Despite all the rhetoric about the Conservatives becoming the workers’ party, George Osborne’s masterstroke National Living Wage (NLW) is really just another deficit reduction policy. The government has realised that the deficit is a labour market thing and that the only way to take big lumps off social security costs is for a lot of people to earn a lot more than they do now. Solution? Get employers to pay more, so fewer people will need in-work benefits and the welfare bill will go down. Or, to put it another way, get employers to cover some of the cost of deficit reduction. That way, you can cut welfare costs without causing social unrest and, with a falling benefits bill, you don’t have to cut as much off public services. Simple eh?

Why it won’t work

This won’t work, says just about everybody. Among others, the Institute for Fiscal Studies…

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@Greencatherine 1996 US welfare reforms and the employment of single mums who were high school dropouts

There was a step increase in the employment rate of single parents and in particular high school dropouts straight after the implementation of the 1996 US federal welfare reforms.

These single mothers who dropped out of high school were thought to be least employable and most at risk to the 1996 US welfare reform. There was a large increase in their employment and this massive improvement in their rates of employment is enduring to this day.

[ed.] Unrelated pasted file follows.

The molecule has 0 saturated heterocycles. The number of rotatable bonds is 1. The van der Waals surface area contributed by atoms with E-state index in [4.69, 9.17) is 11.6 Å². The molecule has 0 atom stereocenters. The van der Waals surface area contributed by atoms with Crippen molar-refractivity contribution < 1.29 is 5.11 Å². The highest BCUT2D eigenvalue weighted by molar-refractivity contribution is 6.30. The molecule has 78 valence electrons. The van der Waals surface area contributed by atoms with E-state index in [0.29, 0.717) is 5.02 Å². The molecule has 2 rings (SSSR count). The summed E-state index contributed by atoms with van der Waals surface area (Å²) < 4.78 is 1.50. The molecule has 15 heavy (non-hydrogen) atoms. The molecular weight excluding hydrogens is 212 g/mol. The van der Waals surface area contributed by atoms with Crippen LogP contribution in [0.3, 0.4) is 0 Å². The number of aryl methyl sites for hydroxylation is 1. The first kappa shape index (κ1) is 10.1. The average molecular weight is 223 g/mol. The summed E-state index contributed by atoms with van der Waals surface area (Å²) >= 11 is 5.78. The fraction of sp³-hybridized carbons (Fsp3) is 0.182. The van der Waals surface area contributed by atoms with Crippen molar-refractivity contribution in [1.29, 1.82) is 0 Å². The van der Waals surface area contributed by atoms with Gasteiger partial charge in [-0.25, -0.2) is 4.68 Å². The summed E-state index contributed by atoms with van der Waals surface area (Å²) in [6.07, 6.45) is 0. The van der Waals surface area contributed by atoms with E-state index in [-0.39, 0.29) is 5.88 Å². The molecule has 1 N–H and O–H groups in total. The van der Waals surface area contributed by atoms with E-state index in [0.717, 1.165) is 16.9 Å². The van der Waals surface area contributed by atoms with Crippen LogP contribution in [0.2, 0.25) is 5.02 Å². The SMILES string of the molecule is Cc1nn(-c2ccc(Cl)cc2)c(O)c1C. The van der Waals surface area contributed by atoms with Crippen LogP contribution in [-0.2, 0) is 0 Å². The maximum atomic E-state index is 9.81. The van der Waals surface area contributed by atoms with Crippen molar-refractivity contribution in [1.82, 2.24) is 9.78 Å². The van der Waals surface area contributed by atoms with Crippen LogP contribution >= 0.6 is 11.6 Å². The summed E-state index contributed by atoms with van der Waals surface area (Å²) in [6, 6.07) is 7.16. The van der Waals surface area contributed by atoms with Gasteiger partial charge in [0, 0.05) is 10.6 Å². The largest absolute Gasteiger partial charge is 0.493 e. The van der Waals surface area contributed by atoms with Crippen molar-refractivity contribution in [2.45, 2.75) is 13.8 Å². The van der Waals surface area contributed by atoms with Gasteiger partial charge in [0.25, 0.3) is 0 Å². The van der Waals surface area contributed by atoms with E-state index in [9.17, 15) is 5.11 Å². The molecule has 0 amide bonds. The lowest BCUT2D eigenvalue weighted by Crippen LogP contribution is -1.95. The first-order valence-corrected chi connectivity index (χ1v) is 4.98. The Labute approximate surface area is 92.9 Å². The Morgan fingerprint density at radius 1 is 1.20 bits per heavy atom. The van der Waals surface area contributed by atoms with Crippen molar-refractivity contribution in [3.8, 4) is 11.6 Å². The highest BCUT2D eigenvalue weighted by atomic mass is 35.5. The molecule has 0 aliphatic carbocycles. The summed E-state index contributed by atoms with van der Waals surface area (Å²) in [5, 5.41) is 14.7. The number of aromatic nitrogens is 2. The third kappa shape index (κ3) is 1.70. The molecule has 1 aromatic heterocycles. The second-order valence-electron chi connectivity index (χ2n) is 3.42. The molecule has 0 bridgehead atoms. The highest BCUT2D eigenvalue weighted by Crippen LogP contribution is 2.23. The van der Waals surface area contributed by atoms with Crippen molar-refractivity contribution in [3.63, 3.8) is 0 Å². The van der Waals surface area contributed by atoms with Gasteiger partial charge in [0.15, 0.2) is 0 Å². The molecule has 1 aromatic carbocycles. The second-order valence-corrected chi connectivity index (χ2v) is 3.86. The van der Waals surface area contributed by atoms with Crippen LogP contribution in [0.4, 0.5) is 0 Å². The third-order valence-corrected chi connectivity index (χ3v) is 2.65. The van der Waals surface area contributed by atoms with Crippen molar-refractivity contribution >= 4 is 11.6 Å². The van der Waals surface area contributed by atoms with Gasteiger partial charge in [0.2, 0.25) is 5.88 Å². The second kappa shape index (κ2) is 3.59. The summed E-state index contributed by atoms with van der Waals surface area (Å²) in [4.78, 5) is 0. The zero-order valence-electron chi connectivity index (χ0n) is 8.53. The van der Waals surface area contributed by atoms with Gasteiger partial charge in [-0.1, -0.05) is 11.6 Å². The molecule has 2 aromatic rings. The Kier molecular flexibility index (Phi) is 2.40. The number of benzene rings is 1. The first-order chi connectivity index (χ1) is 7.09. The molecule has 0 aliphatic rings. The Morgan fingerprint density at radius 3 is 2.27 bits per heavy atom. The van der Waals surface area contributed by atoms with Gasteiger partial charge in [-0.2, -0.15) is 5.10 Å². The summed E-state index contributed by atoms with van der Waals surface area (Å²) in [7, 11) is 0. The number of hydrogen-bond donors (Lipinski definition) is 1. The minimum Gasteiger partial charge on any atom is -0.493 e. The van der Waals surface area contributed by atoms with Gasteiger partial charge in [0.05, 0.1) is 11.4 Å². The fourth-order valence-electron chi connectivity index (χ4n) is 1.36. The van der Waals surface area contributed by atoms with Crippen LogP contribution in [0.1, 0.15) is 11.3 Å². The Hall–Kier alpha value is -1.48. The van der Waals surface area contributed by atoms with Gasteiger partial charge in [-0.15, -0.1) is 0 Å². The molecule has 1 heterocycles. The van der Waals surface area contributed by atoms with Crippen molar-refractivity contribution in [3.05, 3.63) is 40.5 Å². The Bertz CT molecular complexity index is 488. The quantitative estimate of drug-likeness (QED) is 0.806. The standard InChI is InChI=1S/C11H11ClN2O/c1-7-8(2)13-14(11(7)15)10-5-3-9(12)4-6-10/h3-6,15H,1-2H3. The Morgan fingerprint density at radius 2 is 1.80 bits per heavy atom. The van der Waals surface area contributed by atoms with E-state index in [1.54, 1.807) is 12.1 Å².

Land supply and the Productivity Commission

croaking cassandra

I’ve been a bit behind with my reading since I got back from holiday, but today was the first day of my son’s cricket season, and an opportunity for some concentrated reading on the sidelines.

The Productivity Commission released its final report Using land for housinglast week.  It is a long report (400 pages or so), and I’ve only read so far the 35 page summary version, and the first few chapters of the body of the report.  From what I’ve read there are some useful specific findings and recommendations. But they come in a document that – as the Commission (with its rather Stakhanovite-sounding name) documents often do –  puts altogether too much faith in government –  the good intentions, knowledge, and capacity to execute of central government in particular.  It was enough to prompt me to pull The Road to Serfdom off the shelf when I…